I have a couple of black sons, and much of my reaction to the issue of racism is influenced by my experiences when they lived with us. I know a single, black mother who attends church regularly and has shared some of her concerns with me. I hope, somehow, some of this will help explain why we need to be aware of even subtle racial messages - especially when they appear among us:
1) When you are the only black face in a congregation of white faces, you already feel isolated and alone in a very real way. You already are hyper-aware of and sensitive to racial issues. After all, some well-meaning members automatically start playing match-maker every, single time there is a black man with the missionaries on Sunday - (without fail and without exception).
2) Being "color-blind" is an illusion when the 6'7" young man sitting amid the short, pale, white family is dark black. As my son says, "You don't see color, you blind."
3) When you see a good young man cringe and reflexively look for an escape route every time he hears a police siren - simply because he has spent his entire life from the age of ten being targeted as a potential trouble maker as a large, black man . . .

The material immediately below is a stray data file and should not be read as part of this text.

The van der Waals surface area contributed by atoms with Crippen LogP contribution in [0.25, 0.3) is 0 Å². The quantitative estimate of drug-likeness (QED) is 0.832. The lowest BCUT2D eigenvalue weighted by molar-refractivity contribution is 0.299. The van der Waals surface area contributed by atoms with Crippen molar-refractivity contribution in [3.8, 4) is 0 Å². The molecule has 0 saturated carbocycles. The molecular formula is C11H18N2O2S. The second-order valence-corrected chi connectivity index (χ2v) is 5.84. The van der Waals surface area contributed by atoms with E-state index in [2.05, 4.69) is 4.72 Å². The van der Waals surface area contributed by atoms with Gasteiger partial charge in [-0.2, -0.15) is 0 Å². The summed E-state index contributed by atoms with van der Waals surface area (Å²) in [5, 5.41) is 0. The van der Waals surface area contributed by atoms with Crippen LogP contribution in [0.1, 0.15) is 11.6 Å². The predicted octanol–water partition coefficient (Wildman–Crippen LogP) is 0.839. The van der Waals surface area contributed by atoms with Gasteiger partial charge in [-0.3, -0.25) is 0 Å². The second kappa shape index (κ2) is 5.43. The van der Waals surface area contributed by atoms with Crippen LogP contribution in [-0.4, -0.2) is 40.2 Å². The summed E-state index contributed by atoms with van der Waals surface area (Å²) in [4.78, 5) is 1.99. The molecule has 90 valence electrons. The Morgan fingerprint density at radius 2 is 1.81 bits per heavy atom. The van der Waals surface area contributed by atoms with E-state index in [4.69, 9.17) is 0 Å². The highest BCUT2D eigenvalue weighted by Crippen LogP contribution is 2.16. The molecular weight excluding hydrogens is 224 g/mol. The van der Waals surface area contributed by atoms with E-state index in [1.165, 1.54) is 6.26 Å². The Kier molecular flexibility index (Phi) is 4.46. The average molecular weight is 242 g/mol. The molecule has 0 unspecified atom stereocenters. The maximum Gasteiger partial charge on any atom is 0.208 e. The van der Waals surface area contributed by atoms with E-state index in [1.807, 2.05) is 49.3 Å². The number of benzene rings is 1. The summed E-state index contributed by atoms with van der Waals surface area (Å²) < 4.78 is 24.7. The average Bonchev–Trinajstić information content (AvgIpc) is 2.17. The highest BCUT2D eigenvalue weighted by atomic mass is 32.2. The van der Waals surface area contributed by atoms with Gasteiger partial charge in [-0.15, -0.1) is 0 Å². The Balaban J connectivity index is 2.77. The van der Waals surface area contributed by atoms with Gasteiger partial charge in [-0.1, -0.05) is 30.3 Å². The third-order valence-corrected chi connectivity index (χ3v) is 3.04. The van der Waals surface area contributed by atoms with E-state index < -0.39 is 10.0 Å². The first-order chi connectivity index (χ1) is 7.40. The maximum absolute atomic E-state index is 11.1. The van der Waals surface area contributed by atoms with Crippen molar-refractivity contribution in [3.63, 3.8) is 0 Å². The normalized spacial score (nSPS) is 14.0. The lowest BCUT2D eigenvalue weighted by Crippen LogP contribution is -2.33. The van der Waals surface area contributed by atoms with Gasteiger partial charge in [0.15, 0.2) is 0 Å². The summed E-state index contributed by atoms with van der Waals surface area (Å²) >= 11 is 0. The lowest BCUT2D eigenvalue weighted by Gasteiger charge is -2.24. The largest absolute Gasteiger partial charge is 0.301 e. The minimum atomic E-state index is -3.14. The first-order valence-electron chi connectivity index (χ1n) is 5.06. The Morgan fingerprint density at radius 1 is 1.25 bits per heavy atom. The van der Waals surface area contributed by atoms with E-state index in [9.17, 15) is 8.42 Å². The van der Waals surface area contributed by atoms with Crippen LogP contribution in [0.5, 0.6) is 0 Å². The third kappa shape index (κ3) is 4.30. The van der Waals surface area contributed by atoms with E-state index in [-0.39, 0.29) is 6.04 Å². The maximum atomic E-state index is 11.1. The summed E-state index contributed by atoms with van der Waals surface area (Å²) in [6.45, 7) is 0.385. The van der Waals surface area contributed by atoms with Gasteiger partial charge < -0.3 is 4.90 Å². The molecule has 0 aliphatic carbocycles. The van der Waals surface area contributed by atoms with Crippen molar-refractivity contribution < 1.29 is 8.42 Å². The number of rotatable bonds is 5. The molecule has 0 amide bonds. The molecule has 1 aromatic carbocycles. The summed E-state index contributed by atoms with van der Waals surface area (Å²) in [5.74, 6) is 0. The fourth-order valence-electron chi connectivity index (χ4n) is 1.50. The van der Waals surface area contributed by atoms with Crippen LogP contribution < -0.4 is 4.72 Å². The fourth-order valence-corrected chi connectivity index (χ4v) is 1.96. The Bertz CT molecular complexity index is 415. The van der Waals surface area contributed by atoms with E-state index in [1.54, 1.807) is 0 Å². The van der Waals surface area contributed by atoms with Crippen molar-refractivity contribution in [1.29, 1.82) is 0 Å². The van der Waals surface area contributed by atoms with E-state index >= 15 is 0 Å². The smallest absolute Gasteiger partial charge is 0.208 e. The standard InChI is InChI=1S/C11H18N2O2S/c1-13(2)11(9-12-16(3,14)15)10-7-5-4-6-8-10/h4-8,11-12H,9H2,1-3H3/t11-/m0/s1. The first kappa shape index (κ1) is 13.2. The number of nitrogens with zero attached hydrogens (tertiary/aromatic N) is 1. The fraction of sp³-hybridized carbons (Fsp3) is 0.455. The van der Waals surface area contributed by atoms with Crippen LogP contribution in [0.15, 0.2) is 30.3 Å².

4) When you hear a school teacher say, the very first time he meets you, not to worry about your son in his classroom - because, "I know how to handle these kids" . . .
5) It is eye-opening when you realize how you would react if someone told you that being white is fine for this life, since righteous white people will be black in the hereafter.
I could go on and on for hours - and my repertoire of examples comes primarily from only 18 months of raising a black teenager. I understand that racism is charged in instances where it doesn't exist, and I also understand that it is very possible to be overly-sensitive to possible racist statements, but I just don't accept any statement at all that says we don't need to do all we can to be aware of and eliminate anything that would cause reasonable people of any color to be offended by something that has racist undertones - intentional or not. I believe the tone we take must be civil and meek to be most effective, but this is one area where I believe we owe it to our children and others to eradicate one of the worst results of the Fall - the judging and belittling of our brothers and sisters based solely on race - even if we need to be vocal and confrontational to do so.